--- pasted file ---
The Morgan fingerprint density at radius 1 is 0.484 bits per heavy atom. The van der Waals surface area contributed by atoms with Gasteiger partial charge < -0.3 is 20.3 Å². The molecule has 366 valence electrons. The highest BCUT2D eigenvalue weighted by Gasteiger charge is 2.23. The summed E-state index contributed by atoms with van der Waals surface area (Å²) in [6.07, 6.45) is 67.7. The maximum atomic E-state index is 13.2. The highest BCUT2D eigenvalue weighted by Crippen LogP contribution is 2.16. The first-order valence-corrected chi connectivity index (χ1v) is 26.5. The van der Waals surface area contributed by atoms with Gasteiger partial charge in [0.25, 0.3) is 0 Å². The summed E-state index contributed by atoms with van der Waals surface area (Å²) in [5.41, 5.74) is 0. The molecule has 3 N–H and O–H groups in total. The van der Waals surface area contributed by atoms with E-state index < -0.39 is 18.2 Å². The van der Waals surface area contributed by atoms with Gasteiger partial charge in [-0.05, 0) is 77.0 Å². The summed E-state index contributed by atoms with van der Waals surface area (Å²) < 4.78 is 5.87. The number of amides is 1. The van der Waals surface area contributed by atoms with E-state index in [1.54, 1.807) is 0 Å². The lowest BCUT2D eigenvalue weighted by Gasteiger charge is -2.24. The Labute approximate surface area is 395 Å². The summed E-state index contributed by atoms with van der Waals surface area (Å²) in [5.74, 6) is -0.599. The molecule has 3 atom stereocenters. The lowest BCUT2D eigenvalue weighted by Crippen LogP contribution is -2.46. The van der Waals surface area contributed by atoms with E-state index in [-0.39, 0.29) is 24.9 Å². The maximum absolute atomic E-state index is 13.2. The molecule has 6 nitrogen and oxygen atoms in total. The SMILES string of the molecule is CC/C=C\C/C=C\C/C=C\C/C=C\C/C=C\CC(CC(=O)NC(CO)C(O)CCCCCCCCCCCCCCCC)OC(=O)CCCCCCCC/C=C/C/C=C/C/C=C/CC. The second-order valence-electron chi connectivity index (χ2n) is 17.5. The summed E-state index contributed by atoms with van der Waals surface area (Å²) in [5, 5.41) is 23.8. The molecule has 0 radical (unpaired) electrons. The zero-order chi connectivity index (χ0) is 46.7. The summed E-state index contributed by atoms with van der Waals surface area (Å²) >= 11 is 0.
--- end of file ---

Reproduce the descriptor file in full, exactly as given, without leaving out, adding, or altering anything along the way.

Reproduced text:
The Morgan fingerprint density at radius 1 is 0.484 bits per heavy atom. The van der Waals surface area contributed by atoms with Gasteiger partial charge < -0.3 is 20.3 Å². The molecule has 366 valence electrons. The highest BCUT2D eigenvalue weighted by Gasteiger charge is 2.23. The summed E-state index contributed by atoms with van der Waals surface area (Å²) in [6.07, 6.45) is 67.7. The maximum atomic E-state index is 13.2. The highest BCUT2D eigenvalue weighted by Crippen LogP contribution is 2.16. The first-order valence-corrected chi connectivity index (χ1v) is 26.5. The van der Waals surface area contributed by atoms with Gasteiger partial charge in [0.25, 0.3) is 0 Å². The summed E-state index contributed by atoms with van der Waals surface area (Å²) in [5.41, 5.74) is 0. The molecule has 3 N–H and O–H groups in total. The van der Waals surface area contributed by atoms with E-state index < -0.39 is 18.2 Å². The van der Waals surface area contributed by atoms with Gasteiger partial charge in [-0.05, 0) is 77.0 Å². The summed E-state index contributed by atoms with van der Waals surface area (Å²) < 4.78 is 5.87. The number of amides is 1. The van der Waals surface area contributed by atoms with E-state index in [1.54, 1.807) is 0 Å². The lowest BCUT2D eigenvalue weighted by Gasteiger charge is -2.24. The Labute approximate surface area is 395 Å². The summed E-state index contributed by atoms with van der Waals surface area (Å²) in [5.74, 6) is -0.599. The molecule has 3 atom stereocenters. The lowest BCUT2D eigenvalue weighted by Crippen LogP contribution is -2.46. The van der Waals surface area contributed by atoms with E-state index in [-0.39, 0.29) is 24.9 Å². The maximum absolute atomic E-state index is 13.2. The molecule has 6 nitrogen and oxygen atoms in total. The SMILES string of the molecule is CC/C=C\C/C=C\C/C=C\C/C=C\C/C=C\CC(CC(=O)NC(CO)C(O)CCCCCCCCCCCCCCCC)OC(=O)CCCCCCCC/C=C/C/C=C/C/C=C/CC. The second-order valence-electron chi connectivity index (χ2n) is 17.5. The summed E-state index contributed by atoms with van der Waals surface area (Å²) in [5, 5.41) is 23.8. The molecule has 0 radical (unpaired) electrons. The zero-order chi connectivity index (χ0) is 46.7. The summed E-state index contributed by atoms with van der Waals surface area (Å²) >= 11 is 0.